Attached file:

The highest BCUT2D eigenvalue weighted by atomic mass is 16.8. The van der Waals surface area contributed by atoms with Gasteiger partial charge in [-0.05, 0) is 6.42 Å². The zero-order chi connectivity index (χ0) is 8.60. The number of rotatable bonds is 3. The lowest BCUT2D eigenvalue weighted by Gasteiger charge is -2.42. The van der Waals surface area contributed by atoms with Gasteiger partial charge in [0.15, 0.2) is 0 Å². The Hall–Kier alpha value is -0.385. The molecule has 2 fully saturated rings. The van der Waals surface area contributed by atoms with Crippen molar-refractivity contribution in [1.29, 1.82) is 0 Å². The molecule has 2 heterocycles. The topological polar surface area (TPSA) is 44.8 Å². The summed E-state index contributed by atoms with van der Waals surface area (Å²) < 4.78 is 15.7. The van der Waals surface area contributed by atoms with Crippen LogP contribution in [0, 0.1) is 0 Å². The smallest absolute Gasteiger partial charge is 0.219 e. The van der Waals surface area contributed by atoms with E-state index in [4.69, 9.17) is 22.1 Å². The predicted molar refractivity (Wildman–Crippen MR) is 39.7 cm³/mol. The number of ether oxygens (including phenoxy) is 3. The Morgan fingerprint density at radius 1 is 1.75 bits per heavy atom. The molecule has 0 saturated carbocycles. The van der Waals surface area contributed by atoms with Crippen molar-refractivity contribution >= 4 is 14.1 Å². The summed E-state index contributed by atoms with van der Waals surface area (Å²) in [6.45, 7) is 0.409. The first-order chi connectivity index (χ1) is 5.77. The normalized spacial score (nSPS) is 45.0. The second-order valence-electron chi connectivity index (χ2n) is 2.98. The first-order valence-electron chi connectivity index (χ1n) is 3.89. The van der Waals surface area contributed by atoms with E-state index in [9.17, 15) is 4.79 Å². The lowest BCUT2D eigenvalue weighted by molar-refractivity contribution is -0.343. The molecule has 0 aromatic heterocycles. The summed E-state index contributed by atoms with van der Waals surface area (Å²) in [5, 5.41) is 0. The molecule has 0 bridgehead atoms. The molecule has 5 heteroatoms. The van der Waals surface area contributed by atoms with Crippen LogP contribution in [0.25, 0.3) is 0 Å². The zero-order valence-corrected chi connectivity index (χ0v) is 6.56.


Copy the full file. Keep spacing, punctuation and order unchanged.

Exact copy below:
The highest BCUT2D eigenvalue weighted by atomic mass is 16.8. The van der Waals surface area contributed by atoms with Gasteiger partial charge in [-0.05, 0) is 6.42 Å². The zero-order chi connectivity index (χ0) is 8.60. The number of rotatable bonds is 3. The lowest BCUT2D eigenvalue weighted by Gasteiger charge is -2.42. The van der Waals surface area contributed by atoms with Gasteiger partial charge in [0.15, 0.2) is 0 Å². The Hall–Kier alpha value is -0.385. The molecule has 2 fully saturated rings. The van der Waals surface area contributed by atoms with Crippen molar-refractivity contribution in [1.29, 1.82) is 0 Å². The molecule has 2 heterocycles. The topological polar surface area (TPSA) is 44.8 Å². The summed E-state index contributed by atoms with van der Waals surface area (Å²) < 4.78 is 15.7. The van der Waals surface area contributed by atoms with Crippen LogP contribution in [0, 0.1) is 0 Å². The smallest absolute Gasteiger partial charge is 0.219 e. The van der Waals surface area contributed by atoms with E-state index in [4.69, 9.17) is 22.1 Å². The predicted molar refractivity (Wildman–Crippen MR) is 39.7 cm³/mol. The number of ether oxygens (including phenoxy) is 3. The Morgan fingerprint density at radius 1 is 1.75 bits per heavy atom. The molecule has 0 saturated carbocycles. The van der Waals surface area contributed by atoms with Crippen molar-refractivity contribution >= 4 is 14.1 Å². The summed E-state index contributed by atoms with van der Waals surface area (Å²) in [6.45, 7) is 0.409. The first-order chi connectivity index (χ1) is 5.77. The normalized spacial score (nSPS) is 45.0. The second-order valence-electron chi connectivity index (χ2n) is 2.98. The first-order valence-electron chi connectivity index (χ1n) is 3.89. The van der Waals surface area contributed by atoms with E-state index in [9.17, 15) is 4.79 Å². The lowest BCUT2D eigenvalue weighted by molar-refractivity contribution is -0.343. The molecule has 0 aromatic heterocycles. The summed E-state index contributed by atoms with van der Waals surface area (Å²) in [5, 5.41) is 0. The molecule has 0 bridgehead atoms. The molecule has 5 heteroatoms. The van der Waals surface area contributed by atoms with Crippen LogP contribution in [0.25, 0.3) is 0 Å². The zero-order valence-corrected chi connectivity index (χ0v) is 6.56.